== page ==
The Uncommon Reader: A Novella by Alan Bennett, Paperback | Barnes & Noble®Inside she meets Norman, a young palace kitchen staff who loves reading, and promotes him as her amanuensis to help her with her reading list. After being engrossed by the novels of Nancy Mitford, Her Majesty subsequently finds herself feverishly reading works by a wide array authors from Jean Genet to Marcel Proust. Consequently, the Queen begins to acquire a new perspective on everything, much to the consternation of her equerries and private Secretary, Sir Kevin. In my life there are two things that give me, of equal measure, the greatest pleasure: reading and writing. And nothing gives me even greater pleasure than reading about books that talk about the love of books, and then being able writing about it. The Queen, if one is familiar with the British aristocracy, is not a commoner.
Book Review No. 4: The Uncommon Reader: A Novella by Alan Bennett
She engages a certain Nelson to help her acquire books and guide her through the world of literature. That was the way one was brought up. Briefing closes noevlla a subject, reading opens it up. Has it inspired or emboldened you to try a book you've been putting off.
Light and fun, probably more of a giggle for Brits than for me. Twitter Facebook. Sort order. He had never got very far with uuncommon himself and thought, rightly.
The Uncommon Reader is a novella by Alan Bennett. After appearing first in the London Review of Books, Vol. 29, No. 5, it was published later the same year in book form by Faber & Faber and Profile Books. An audiobook version read by the author.
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From one of England's most celebrated writers, a funny and superbly observed novella about the Queen of England and the subversive power of reading When her corgis stray into a mobile library parked near Buckingham Palace, the Queen feels duty-bound to borrow a book. Discovering the joy of reading widely from J. Ackerley, Jean Genet, and Ivy Compton-Burnett to the classics and intelligently, she finds that her view of the world changes dramatically. Abetted in her newfound obsession by Norman, a young man from the royal kitchens, the Queen comes to question the prescribed order of the world and loses patience with the routines of her role as monarch. Her new passion for reading initially alarms the palace staff and soon leads to surprising and very funny consequences for the country at large. With the poignant and mischievous wit of The History Boys , England's best loved author revels in the power of literature to change even the most uncommon reader's life. Upload Sign In Join.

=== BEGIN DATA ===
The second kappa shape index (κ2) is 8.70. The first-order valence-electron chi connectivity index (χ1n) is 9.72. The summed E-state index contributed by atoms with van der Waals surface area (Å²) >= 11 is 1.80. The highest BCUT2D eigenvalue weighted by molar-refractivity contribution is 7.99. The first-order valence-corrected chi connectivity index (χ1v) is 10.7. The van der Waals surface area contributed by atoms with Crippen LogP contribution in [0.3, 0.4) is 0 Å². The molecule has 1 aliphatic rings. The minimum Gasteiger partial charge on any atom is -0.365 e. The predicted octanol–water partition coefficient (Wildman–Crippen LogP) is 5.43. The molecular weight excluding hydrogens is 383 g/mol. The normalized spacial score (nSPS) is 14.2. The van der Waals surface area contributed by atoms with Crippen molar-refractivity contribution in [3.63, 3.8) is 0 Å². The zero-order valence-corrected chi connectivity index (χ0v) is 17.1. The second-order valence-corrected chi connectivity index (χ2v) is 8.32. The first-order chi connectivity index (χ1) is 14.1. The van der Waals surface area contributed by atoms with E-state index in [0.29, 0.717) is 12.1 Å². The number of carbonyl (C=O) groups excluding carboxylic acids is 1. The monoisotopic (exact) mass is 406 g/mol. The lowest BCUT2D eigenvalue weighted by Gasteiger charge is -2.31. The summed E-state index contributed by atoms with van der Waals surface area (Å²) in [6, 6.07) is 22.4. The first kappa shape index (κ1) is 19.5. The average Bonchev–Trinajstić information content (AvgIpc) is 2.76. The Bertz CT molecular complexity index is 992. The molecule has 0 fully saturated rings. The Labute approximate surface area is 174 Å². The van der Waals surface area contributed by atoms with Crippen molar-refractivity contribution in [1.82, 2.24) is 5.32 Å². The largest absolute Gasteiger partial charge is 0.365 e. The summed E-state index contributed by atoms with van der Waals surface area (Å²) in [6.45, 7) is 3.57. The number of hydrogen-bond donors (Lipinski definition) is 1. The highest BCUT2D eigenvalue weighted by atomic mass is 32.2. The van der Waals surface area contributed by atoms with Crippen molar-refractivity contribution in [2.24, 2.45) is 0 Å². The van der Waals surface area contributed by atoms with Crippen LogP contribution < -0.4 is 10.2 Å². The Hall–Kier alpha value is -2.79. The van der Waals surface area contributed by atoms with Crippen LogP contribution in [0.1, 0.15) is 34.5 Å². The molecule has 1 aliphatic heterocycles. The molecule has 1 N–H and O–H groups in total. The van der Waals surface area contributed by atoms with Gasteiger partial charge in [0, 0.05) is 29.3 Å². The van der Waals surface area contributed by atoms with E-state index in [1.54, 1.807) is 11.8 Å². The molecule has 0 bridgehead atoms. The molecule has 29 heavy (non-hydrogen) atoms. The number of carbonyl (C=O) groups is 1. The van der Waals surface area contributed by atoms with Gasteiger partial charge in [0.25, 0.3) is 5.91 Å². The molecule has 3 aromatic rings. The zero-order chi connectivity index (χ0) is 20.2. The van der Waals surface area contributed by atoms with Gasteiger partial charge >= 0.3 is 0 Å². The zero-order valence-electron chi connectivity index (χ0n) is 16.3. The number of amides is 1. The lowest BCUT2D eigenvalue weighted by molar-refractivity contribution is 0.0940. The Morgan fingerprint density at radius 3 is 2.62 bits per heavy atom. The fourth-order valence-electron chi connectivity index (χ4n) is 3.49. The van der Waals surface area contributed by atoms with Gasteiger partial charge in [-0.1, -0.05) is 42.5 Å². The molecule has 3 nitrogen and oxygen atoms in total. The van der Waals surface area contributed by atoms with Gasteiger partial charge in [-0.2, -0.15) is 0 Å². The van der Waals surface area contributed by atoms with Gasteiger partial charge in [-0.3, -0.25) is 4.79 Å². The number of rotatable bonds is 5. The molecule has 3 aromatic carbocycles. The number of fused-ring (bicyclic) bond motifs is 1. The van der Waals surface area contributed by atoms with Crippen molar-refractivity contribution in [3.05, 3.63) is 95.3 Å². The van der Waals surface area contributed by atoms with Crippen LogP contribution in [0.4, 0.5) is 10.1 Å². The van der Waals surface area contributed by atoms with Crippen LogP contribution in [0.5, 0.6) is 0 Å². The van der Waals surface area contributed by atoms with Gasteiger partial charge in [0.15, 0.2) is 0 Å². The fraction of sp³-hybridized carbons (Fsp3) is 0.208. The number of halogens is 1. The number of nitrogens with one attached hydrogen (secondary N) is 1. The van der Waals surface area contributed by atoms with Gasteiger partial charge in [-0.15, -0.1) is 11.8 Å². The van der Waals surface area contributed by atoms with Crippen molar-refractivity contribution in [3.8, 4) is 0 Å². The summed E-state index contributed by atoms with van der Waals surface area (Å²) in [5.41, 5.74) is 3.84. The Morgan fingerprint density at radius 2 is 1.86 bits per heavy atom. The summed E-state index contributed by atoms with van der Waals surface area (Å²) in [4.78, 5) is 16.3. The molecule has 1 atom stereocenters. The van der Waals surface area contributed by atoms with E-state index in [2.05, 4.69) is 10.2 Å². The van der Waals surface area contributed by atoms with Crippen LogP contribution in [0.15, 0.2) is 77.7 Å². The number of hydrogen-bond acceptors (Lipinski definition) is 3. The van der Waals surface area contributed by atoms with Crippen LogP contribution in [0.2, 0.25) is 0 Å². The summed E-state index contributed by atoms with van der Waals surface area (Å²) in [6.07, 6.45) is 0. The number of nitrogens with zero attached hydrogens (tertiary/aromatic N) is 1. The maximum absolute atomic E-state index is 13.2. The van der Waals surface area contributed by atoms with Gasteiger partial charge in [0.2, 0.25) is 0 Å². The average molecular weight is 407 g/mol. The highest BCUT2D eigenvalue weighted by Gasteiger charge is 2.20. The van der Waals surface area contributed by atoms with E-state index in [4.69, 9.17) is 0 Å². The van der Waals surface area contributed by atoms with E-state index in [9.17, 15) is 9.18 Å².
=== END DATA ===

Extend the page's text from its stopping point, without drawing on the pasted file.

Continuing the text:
Norman's story, but Bennett mentions more book titles and authors names than any book I've read, right. I didn't count them, will make a heartwarming adventure in the event that anyone is tempted to work up a Ruritanian adaptation of Mr Bennett's book. That's the wonderful thing about reading. Hobbies involved preferences and preferences had to be avoided; preferences excluded people. Books did not care who was reading them or whether one read them or not.
Alan Bennett's The Uncommon Reader: A Novella FSG is at the same time a beautiful dream and a profound meditation on the consequences of what used to be called wide reading. The author has exploited every scrap of insight that can be gleaned about the very private person of Elizabeth Windsor, the lady who very much happens to be the Queen of England, and given it a little twist: on the verge of ripe old age, this most dutiful of women takes up reading fiction, the pastime that, for well over three centuries, has distracted from their duties human beings of every rank and station. Like everybody else who has yearned only to finish the chapter at hand before getting on with an allotted chore, Her Majesty encounters disapproval and even obstruction in her entourage, her lofty status notwithstanding. Reading, it turns out, is the royal road to perfectly ordinary life, in more ways that one. As Helen Mirren said of her performance in The Queen , "We'll never know" what the subject of Stephen Frears's film thought of her cinematic portrait. We're equally unlikely to know how close to possibility Mr Bennett's enchanting but evidently counterfactual novella comes to the realities of the Queen's capacities. Happily, the author, who daily approaches the eminence in his line that Elizabeth II has in hers, is not so simple as to imagine an alternative reality, in which, for example, Her Majesty pesters a French diplomat with flustering questions about Jean Genet, without following the implications of his fantasy to the end of the line.
This author is supposed to be a great wit and I just didn't "get" his humor in writing style or otherwise. Who would have thought? Friend Reviews. Hobbies involved preferences and preferences had to be avoided; pref- erences excluded people.
Sorry, your blog cannot share posts by email. Nor was I always convinced, model aeroplanes, but I believe that I would have struggled finishing it had it been lo. As the book is rather short it was easy to finish.